Shire of Exmouth council spent $30K of ratepayers’ cash on booze

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Nick ButterlyThe West Australian
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Mr Fletcher uncovered that the shire had run up hefty drinks bills at Perth’s luxury Duxton Hotel.
Camera IconMr Fletcher uncovered that the shire had run up hefty drinks bills at Perth’s luxury Duxton Hotel. Credit: Supplied by Subject

The Shire of Exmouth has been hit with a booze ban after it emerged the authority, whose the council was suspended as part of a corruption probe, spent more than $30,000 of ratepayers’ money on alcohol in two years.

And the man appointed to administer the council has called for tougher action from the State Government amid concerns that former shire officials simply moved into senior jobs at other country shires.

The Barnett government suspended the entire Exmouth council in January after a Corruption and Crime Commission probe uncovered widespread financial mismanagement and problems in the handling of a bungled $30 million Royalties for Regions aquarium and science hub.

Former Court government chief of staff Ian Fletcher, appointed as commissioner to administer the council, said he had since discovered the shire had been “swimming in booze”.

Mr Fletcher said he had imposed a complete ban on alcohol in the workplace for all councillors and staff.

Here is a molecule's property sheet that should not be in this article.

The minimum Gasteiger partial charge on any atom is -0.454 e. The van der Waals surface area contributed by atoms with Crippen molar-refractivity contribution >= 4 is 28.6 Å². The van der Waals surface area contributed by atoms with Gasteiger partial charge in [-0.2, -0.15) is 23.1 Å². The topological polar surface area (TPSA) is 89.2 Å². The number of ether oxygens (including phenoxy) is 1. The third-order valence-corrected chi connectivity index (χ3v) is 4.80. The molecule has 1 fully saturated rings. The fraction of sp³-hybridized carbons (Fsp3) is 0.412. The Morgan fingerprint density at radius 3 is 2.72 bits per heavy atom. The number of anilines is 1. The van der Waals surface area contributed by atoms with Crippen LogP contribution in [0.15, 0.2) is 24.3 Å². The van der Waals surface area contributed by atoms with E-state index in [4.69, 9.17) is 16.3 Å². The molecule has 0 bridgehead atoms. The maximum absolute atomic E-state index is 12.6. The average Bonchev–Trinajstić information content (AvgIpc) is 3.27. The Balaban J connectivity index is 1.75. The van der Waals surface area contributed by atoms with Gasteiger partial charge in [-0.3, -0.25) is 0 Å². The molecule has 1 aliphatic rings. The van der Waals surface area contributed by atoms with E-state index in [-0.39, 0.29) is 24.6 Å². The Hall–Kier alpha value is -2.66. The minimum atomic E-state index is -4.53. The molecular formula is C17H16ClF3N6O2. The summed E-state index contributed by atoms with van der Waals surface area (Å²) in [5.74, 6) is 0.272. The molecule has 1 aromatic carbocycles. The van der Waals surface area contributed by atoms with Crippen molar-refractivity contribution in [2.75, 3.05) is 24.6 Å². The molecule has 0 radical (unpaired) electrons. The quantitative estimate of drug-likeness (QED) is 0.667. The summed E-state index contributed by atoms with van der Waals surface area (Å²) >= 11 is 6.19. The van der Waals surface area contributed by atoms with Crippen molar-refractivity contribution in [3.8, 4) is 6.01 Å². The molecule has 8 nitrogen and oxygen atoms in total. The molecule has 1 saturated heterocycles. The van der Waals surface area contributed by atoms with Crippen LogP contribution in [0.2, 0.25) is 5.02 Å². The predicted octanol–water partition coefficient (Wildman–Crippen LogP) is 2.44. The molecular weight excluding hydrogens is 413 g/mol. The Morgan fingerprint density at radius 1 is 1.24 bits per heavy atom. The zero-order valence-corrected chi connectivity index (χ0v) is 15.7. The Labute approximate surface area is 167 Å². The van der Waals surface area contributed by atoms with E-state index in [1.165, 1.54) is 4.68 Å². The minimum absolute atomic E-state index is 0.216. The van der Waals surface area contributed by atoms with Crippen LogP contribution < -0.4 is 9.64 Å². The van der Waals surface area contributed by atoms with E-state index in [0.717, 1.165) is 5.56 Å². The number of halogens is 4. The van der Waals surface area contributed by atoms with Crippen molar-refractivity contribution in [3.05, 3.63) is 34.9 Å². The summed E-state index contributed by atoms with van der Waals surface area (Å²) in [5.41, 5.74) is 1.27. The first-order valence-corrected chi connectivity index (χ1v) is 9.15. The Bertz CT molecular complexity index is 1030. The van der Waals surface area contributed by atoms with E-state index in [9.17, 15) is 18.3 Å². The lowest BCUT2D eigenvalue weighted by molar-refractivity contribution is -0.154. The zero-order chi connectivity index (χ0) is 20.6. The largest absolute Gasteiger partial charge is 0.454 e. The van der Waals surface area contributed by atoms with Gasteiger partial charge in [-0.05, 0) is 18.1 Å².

It is believed to be only the second time a booze ban has been imposed on a WA council.

As well as the Exmouth alcohol bill, Mr Fletcher uncovered that the shire had run up hefty drinks bills at Perth’s luxury Duxton Hotel.

VideoA $1.1 million aquarium, built to showcase the underwater treasures of Ningaloo Reef, is standing empty in Exmouth because of fears it is not safe to hold marine life.

“It’s appalling that ratepayers’ money was spent in this way,” Mr Fletcher said.

The West Australian understands the preliminary internal review examining alcohol expenditure estimated $33,800 was spent on alcohol over two years from January 1, 2015 to December 31 last year. This included $4600 in alcohol bills at the Duxton.

He raised concerns that officials who were sacked or who moved on after the CCC investigation had found new jobs at other regional councils.

Mr Fletcher said the WA Department of Local Government needed to crack down on officials who were able to move from shire to shire after being exposed doing the wrong thing.

“It concerns me greatly that people who have been dismissed from senior positions can get jobs at other councils,” he said.

He said the booze ban was akin to that imposed by most modern resources companies in the North West.

The aquarium and science hub, known as the Ningaloo Centre, was paid for with about $20 million in RFR funds, another $7 million though Federal government programs and $3 million from Lotterywest.

The West reported last month the centrepiece $1.1 million aquarium built as part of the complex was empty of water and fish amid concerns it was not safe to hold marine life. The full CCC report into the Exmouth Shire is expected this month.

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